A group called the Sensible Food Policy Coalition said Friday that government guidelines aimed at restricting the marketing of junk food to children would kill thousands of food industry jobs.
The coalition, whose members include PepsiCo, General Mills, Kellogg's, the American Association of Advertising Agencies and Time Warner, enlisted IHS Global Insight to conduct a study looking at the impact of marketing guidelines released in April by a federal working group. The IHS report, released Friday, found that the guidelines, if adopted, would lead to a 20 percent reduction in advertising expenditures and a loss of $28.3 billion in revenue, translating to 74,000 jobs. (PDF of report is at left.)
"The last thing American families and the US economy needs is more jobs at risk from misguided government action," said Dan Jaffe, of the Association of National Advertisers and a coalition spokesman.
The voluntary guidelines, issued in April, were developed by the Obama administration's Interagency Working Group, comprised of four federal agencies including the Food and Drug Administration and the Centers for Disease Control and Prevention. (PDF of guidelines at left.) The group, formed in 2009, was charged with addressing rising childhood obesity rates by recommending changes in how food companies advertise their products to kids.
In 2006, major food and drink manufacturers formed a group to scrutinize their own marketing practices. But Congress and the Obama administration thought this self-policing approach wasn't going far enough.
That same year, according to a Federal Trade Commission report, the food industry spent $1.6 billion advertising food to kids and teenagers that was high in calories and low in nutrition. Most of the money was spent by makers of sodas and cereals, as well as fast food chains.
The Center for Science in the Public Interest, a Washington-based nutrition advocacy group, also agreed that the industry wasn't doing a very good job regulating its own ads to kids. One of the center's studies found that ads on Nickelodeon for foods of "low nutritional quality" fell from 88 percent to 79 percent between 2005 and 2009.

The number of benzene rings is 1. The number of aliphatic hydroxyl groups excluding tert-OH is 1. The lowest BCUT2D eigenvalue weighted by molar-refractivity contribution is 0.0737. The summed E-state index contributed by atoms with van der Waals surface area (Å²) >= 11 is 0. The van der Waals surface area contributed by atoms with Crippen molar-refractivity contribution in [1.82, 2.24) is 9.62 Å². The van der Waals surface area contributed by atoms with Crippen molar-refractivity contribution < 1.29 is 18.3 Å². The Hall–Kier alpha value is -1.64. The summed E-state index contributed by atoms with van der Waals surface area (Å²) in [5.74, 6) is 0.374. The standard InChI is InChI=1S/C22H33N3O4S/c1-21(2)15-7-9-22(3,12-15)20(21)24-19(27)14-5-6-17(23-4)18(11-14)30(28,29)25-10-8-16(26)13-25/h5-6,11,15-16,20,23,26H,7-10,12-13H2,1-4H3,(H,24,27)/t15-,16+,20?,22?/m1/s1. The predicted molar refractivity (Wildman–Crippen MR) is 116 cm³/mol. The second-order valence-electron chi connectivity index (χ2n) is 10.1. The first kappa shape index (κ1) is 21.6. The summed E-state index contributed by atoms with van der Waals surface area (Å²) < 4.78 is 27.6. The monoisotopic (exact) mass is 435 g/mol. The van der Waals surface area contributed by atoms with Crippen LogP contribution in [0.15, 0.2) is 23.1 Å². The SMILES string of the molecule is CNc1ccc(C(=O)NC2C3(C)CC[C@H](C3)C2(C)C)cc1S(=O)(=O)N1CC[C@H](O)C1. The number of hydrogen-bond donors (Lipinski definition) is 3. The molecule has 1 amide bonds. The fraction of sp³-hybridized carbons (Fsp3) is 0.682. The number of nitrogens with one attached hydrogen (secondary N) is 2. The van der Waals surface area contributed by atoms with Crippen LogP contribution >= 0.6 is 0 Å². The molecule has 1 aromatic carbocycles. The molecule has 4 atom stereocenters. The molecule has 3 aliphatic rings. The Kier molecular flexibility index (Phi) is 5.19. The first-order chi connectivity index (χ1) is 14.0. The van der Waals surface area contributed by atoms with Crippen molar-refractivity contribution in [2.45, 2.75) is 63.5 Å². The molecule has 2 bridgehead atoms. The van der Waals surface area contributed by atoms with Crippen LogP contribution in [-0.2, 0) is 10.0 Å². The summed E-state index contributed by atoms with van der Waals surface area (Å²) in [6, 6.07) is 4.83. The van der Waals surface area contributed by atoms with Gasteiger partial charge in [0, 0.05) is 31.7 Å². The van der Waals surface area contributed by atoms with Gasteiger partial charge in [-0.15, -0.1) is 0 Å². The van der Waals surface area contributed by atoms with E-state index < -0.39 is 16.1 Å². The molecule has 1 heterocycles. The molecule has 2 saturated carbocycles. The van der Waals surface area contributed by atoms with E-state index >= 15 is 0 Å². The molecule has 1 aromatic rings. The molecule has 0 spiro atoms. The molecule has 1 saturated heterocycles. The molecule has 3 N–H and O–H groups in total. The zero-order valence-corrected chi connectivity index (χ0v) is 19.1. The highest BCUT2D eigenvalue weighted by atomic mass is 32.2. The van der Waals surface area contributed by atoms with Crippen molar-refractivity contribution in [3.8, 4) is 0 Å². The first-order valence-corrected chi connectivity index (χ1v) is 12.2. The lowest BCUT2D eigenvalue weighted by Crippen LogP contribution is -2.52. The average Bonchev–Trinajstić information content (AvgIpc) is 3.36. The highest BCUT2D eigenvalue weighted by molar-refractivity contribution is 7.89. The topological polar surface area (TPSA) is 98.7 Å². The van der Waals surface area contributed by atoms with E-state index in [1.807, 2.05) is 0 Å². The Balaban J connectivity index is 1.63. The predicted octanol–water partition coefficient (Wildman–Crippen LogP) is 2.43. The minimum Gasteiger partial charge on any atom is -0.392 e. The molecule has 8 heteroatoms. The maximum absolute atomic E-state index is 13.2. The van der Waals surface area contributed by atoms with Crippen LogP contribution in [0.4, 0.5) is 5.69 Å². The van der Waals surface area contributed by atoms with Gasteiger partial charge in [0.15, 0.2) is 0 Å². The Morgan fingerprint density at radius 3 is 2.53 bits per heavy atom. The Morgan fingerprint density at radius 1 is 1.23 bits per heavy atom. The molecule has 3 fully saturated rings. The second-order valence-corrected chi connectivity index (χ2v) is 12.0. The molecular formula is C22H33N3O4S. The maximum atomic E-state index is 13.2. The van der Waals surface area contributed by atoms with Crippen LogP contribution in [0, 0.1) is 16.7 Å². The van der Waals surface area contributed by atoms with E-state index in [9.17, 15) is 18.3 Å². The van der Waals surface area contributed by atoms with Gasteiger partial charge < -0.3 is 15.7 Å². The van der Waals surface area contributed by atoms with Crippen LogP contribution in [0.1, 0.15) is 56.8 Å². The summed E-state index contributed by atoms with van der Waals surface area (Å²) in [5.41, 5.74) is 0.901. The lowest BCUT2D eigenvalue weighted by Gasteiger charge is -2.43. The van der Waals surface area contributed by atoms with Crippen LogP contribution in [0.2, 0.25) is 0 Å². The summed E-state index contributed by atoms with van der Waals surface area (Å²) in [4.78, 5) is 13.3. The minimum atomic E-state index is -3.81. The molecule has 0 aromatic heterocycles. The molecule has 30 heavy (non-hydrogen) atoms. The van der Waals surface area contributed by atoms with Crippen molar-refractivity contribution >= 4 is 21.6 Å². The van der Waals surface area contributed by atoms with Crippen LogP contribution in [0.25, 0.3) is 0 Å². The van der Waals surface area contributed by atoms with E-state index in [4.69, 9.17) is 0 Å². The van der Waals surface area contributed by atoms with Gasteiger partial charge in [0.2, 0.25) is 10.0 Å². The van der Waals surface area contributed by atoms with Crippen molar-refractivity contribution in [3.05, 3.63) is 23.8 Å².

On Friday, the center said the Sensible Food Policy Coalition -- which includes Viacom, Nickelodeon's owner -- should be "ashamed of itself."
"We've come to expect tantrums from the food industry when laws or binding regulations might impact the way it does business," the center said in a press release. "But it's a shame the industry is using such overheated rhetoric to fight reasonable, voluntary nutrition guidelines aimed at reducing kids' risk of obesity, diabetes and other diet-related diseases."
This week, the Robert Wood Johnson Foundation released a report showing that obesity rates continue to rise.
The report, called "F as in Fat," says that Missouri is now among 12 states with obesity rates above 30 percent. Missourians weighed in at 30.3 percent obese, while last year they slipped under the 30-percent mark at 29.3 percent. Nearly 14 percent of the state's children are obese.
The state's overall increase -- albeit by just one percent -- mirrored the general trend nationwide, the report said. Over the past year, 16 states grew fatter. Just two decades ago, not a single state had an obesity rate of more than 15 percent.
The nation's fattest states are in the south, and the nation's fattest people are more likely to be black or poor.
The report listed a handful of recommendations for stemming the rise in obesity rates. One of them?
"...Industry should adopt strong, consistent standards for food marketing similar to those proposed in April 2011 by the Interagency Working Group..."